Background Complexities & What-If Scenarios

Among coastal communities, emergency management authorities (EMA) have long recognized the critical need to: (a) reach all population groups in the area; and (b) determine the most effective strategy to include access and functional needs populations in its emergency plans.

EMAs have adopted and currently operate under the federal government’s National Incident Management System (NIMS) since NIMS inception. Many emergency operation centers (EOCs) are structured around incident command, with organized support services provided in its planning, logistics, operations, and administration sections. EMAs have also made great efforts to build many partnerships along the coast, in addition to those with public transportation resources. During hurricane evacuation operations, regional transportation authorities have been incorporated into the EOC under Emergency Support Function 1 (ESF 1 Transportation) to assist with transportation issues during an emergency. Scenario 2 of the model directly involves ESF 1 during pre-disaster orientation, training, and exercise, as well as post-disaster response. In contrast, the emphasis of the model with Scenario 1 is directed toward pre-disaster education. Following are some of the particulars for each scenario of the model.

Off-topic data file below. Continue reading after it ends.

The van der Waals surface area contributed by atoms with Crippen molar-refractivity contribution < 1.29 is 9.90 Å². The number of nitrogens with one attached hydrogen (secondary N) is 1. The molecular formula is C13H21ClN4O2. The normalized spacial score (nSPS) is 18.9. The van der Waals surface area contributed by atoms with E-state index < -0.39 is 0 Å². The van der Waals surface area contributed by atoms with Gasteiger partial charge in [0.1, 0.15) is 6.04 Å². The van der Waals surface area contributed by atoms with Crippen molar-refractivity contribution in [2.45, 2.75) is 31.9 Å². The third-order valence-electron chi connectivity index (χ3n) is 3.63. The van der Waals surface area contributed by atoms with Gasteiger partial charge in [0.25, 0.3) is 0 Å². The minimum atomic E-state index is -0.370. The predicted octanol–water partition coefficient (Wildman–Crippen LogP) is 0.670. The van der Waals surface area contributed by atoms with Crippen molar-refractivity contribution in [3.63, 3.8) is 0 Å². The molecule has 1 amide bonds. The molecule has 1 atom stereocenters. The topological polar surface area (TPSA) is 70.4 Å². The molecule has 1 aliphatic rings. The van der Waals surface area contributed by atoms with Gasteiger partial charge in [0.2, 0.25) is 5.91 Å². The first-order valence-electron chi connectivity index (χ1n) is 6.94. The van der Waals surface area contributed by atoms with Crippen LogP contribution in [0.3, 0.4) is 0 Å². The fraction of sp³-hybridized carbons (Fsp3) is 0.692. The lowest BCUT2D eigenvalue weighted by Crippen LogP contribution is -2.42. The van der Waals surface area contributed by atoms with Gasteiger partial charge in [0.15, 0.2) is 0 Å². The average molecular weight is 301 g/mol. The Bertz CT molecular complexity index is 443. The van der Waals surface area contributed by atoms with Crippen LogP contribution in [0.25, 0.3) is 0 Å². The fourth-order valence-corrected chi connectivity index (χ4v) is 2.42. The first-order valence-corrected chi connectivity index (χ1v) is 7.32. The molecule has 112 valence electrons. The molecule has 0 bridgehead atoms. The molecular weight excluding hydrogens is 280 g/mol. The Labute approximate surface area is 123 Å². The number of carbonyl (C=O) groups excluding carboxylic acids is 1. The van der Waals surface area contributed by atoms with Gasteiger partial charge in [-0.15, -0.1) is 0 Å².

Scenario 1: If Transportation Is Available:

Many AFNP residents with transportation resources know that to maintain the level of functionality for such residents requires a stable infrastructure and, primarily for that reason, evacuation would be the most prudent choice. These sensitive populations often are dependent on utility infrastructures and systems such as electric power, which may be limited following a disaster. In the aftermath of Hurricane Sandy in 2012, when power was out for an extended period of time, many examples of similar dependencies were documented. Citizens reliant upon or needing dialysis drove a vehicle (or were driven) to hospital emergency rooms for resupply or treatment because the circumstances of the storm overwhelmed their pre-disaster preparations. This segment of AFNP could be reached, in most cases, pre-disaster through a targeted and determined educational campaign.

The pre-disaster role of a coalition task force is to work with stakeholder organizations and AFNPs to develop an educational campaign and accompany it with an individual evacuation plan when a transportation source is available. An evacuation plan should be developed that could be used by any organization that works with an AFNP. For example, in South Carolina, special medical needs providers use such a plan for healthcare facilities that partner and pre-plan with those who may have to evacuate. This tool could be adapted and become an additional topic for a pre-disaster education campaign.